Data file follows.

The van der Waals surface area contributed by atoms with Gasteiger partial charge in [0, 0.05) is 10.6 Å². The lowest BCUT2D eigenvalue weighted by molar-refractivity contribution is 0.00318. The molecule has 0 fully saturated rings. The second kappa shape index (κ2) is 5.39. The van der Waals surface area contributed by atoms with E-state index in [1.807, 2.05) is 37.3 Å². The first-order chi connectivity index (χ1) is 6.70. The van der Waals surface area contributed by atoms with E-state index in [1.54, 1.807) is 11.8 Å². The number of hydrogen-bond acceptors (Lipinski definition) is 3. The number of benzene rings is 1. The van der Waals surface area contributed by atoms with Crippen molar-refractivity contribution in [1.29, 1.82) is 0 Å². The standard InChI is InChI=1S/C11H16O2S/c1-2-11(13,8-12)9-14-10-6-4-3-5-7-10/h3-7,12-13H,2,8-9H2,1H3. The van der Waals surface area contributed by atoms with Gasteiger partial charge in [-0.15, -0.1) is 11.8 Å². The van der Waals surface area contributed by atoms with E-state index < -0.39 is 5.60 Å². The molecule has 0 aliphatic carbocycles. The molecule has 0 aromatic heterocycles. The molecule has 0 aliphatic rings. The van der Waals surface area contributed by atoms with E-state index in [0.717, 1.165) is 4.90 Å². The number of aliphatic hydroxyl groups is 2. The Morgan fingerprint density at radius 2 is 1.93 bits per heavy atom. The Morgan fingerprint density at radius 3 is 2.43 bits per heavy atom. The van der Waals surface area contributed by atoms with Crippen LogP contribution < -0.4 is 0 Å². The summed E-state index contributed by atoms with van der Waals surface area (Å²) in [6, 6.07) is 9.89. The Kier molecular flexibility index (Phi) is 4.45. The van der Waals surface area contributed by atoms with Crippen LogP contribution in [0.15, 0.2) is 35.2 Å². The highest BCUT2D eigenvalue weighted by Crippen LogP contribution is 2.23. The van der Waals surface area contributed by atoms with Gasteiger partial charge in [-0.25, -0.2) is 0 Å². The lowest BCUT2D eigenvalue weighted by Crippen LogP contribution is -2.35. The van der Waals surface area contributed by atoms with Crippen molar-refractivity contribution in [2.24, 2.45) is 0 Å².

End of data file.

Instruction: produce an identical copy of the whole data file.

The van der Waals surface area contributed by atoms with Gasteiger partial charge in [0, 0.05) is 10.6 Å². The lowest BCUT2D eigenvalue weighted by molar-refractivity contribution is 0.00318. The molecule has 0 fully saturated rings. The second kappa shape index (κ2) is 5.39. The van der Waals surface area contributed by atoms with E-state index in [1.807, 2.05) is 37.3 Å². The first-order chi connectivity index (χ1) is 6.70. The van der Waals surface area contributed by atoms with E-state index in [1.54, 1.807) is 11.8 Å². The number of hydrogen-bond acceptors (Lipinski definition) is 3. The number of benzene rings is 1. The van der Waals surface area contributed by atoms with Crippen molar-refractivity contribution in [1.29, 1.82) is 0 Å². The standard InChI is InChI=1S/C11H16O2S/c1-2-11(13,8-12)9-14-10-6-4-3-5-7-10/h3-7,12-13H,2,8-9H2,1H3. The van der Waals surface area contributed by atoms with Gasteiger partial charge in [-0.15, -0.1) is 11.8 Å². The van der Waals surface area contributed by atoms with E-state index < -0.39 is 5.60 Å². The molecule has 0 aliphatic carbocycles. The molecule has 0 aromatic heterocycles. The molecule has 0 aliphatic rings. The van der Waals surface area contributed by atoms with E-state index in [0.717, 1.165) is 4.90 Å². The number of aliphatic hydroxyl groups is 2. The Morgan fingerprint density at radius 2 is 1.93 bits per heavy atom. The Morgan fingerprint density at radius 3 is 2.43 bits per heavy atom. The van der Waals surface area contributed by atoms with Crippen LogP contribution < -0.4 is 0 Å². The summed E-state index contributed by atoms with van der Waals surface area (Å²) in [6, 6.07) is 9.89. The Kier molecular flexibility index (Phi) is 4.45. The van der Waals surface area contributed by atoms with Crippen LogP contribution in [0.15, 0.2) is 35.2 Å². The highest BCUT2D eigenvalue weighted by Crippen LogP contribution is 2.23. The van der Waals surface area contributed by atoms with Gasteiger partial charge in [-0.25, -0.2) is 0 Å². The lowest BCUT2D eigenvalue weighted by Crippen LogP contribution is -2.35. The van der Waals surface area contributed by atoms with Crippen molar-refractivity contribution in [2.24, 2.45) is 0 Å².